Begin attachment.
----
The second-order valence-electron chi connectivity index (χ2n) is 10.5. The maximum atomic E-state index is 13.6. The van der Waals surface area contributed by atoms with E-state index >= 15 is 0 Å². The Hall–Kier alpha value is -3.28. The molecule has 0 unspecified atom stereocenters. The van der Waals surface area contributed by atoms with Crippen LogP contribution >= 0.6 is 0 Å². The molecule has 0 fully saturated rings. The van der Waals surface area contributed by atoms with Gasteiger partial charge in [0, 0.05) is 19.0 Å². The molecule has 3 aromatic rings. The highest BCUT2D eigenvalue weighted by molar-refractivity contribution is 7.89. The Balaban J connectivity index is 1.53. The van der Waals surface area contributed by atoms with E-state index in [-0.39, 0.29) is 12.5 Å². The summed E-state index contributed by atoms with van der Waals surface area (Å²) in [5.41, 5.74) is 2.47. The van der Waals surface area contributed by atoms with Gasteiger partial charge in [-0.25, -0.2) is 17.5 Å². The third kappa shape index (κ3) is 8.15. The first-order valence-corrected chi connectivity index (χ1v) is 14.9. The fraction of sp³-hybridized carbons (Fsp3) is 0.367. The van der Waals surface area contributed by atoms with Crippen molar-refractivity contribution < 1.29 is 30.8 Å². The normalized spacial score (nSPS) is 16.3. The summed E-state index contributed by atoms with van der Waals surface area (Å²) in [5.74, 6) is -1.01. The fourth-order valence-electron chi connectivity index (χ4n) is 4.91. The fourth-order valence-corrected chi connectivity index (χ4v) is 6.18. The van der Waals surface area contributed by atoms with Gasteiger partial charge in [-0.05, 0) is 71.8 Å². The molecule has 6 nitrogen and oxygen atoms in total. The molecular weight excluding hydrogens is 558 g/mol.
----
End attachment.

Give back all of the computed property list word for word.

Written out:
The second-order valence-electron chi connectivity index (χ2n) is 10.5. The maximum atomic E-state index is 13.6. The van der Waals surface area contributed by atoms with E-state index >= 15 is 0 Å². The Hall–Kier alpha value is -3.28. The molecule has 0 unspecified atom stereocenters. The van der Waals surface area contributed by atoms with Crippen LogP contribution >= 0.6 is 0 Å². The molecule has 0 fully saturated rings. The van der Waals surface area contributed by atoms with Gasteiger partial charge in [0, 0.05) is 19.0 Å². The molecule has 3 aromatic rings. The highest BCUT2D eigenvalue weighted by molar-refractivity contribution is 7.89. The Balaban J connectivity index is 1.53. The van der Waals surface area contributed by atoms with E-state index in [-0.39, 0.29) is 12.5 Å². The summed E-state index contributed by atoms with van der Waals surface area (Å²) in [5.41, 5.74) is 2.47. The van der Waals surface area contributed by atoms with Gasteiger partial charge in [-0.25, -0.2) is 17.5 Å². The third kappa shape index (κ3) is 8.15. The first-order valence-corrected chi connectivity index (χ1v) is 14.9. The fraction of sp³-hybridized carbons (Fsp3) is 0.367. The van der Waals surface area contributed by atoms with Crippen molar-refractivity contribution < 1.29 is 30.8 Å². The normalized spacial score (nSPS) is 16.3. The summed E-state index contributed by atoms with van der Waals surface area (Å²) in [5.74, 6) is -1.01. The fourth-order valence-electron chi connectivity index (χ4n) is 4.91. The fourth-order valence-corrected chi connectivity index (χ4v) is 6.18. The van der Waals surface area contributed by atoms with Gasteiger partial charge in [-0.05, 0) is 71.8 Å². The molecule has 6 nitrogen and oxygen atoms in total. The molecular weight excluding hydrogens is 558 g/mol.